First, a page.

The exhibition will run through September 6, 2021, presented in English and with a Spanish translation booklet. Admission will be included with the museum upgraded ticket. Becoming Jane is organized and traveled by the National Geographic Society in collaboration with the Jane Goodall Society.
About Dr. Jane Goodall
Dr. Jane Goodall, DBE, founder of the Jane Goodall Institute and UN Messenger of Peace, is an iconic voice for holistic, compassionate, and sustainable solutions. Through her global advocacy as an ethologist and environmentalist, she is shaping attitudes and policy on issues ranging from human rights to the climate crisis, and inspiring action through the power of hope.
Jane Goodall was born on April 3rd, 1934, in London, England. At the age of 26, Jane followed her passion for wildlife and Africa to Gombe, Tanzania. There, under the mentorship of paleoanthropologist Dr. Louis Leakey, she began her landmark study of chimpanzees in the wild. Her revelatory observation in 1960 that chimpanzees make and use tools rocked the scientific landscape and forever redefined our understanding of the relationship between humans and other animals.
In 1977, Dr. Goodall established the Jane Goodall Institute (JGI), a global community-led conservation, research, and animal welfare organization to advance her vision of a better future for all. In 1991, Dr. Goodall created Roots & Shoots, JGI's international youth program, now active in more than 60 countries, to develop the compassionate changemakers our world needs.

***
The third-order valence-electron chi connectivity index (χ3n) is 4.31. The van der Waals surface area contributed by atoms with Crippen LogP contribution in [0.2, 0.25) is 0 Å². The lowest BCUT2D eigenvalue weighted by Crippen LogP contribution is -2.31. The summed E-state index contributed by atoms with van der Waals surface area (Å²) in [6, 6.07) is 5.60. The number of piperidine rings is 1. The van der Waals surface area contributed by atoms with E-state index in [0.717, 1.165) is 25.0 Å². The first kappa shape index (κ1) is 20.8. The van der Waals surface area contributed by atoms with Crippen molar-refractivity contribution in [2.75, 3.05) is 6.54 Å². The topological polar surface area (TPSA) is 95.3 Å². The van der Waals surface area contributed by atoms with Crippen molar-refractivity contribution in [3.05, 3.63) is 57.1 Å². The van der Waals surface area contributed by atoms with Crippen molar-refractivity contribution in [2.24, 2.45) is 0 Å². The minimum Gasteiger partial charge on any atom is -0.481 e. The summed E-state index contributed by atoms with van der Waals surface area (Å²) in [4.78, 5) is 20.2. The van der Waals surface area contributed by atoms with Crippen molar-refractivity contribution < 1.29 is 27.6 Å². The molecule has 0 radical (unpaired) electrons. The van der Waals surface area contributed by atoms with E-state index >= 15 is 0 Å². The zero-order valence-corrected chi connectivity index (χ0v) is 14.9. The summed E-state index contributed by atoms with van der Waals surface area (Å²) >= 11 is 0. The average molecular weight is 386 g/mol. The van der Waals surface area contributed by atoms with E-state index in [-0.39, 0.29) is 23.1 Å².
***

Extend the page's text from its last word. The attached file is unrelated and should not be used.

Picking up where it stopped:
From scientist to world-renowned activist, Jane has been a leader in the community-led conservation and animal welfare movements for decades.
About the Jane Goodall Institute
The Jane Goodall Institute (JGI) is a global, community-centered conservation organization founded in 1977 that advances the vision and work of Dr. Jane Goodall in over 30 countries around the world. We aim to understand and protect chimpanzees, other apes and their habitats, and empower people to be compassionate citizens in order to inspire conservation of the natural world we all share. JGI uses research, collaboration with local communities, best-in-class animal welfare standards, and the innovative use of science and technology to inspire hope and transform it into action for the common good. Through our Roots & Shoots program for young people of all ages, now active in over 50 countries around the world, JGI is creating an informed and compassionate critical mass of people who will help to create a better world for people, other animals and our shared environment.
About the National Geographic Society
The National Geographic Society is a global nonprofit organization that uses the power of science, exploration, education and storytelling to illuminate and protect the wonder of our world. Since 1888, National Geographic has pushed the boundaries of exploration, investing in bold people and transformative ideas, providing more than 14,000 grants for work across all seven continents, reaching 3 million students each year through education offerings, and engaging audiences around the globe through signature experiences, stories and content. To learn more, visit www.nationalgeographic.org.
About the Field Museum
The Field Museum is a forward-thinking scientific leader on a mission to explore, protect, and celebrate nature and culture. From exhibitions that inspire journeys of discovery in visitors young and old, to the groundbreaking research and conservation efforts driven by our 40 million artifacts and specimens, we’re on a mission to spark public engagement with science and uncover solutions for a brighter world.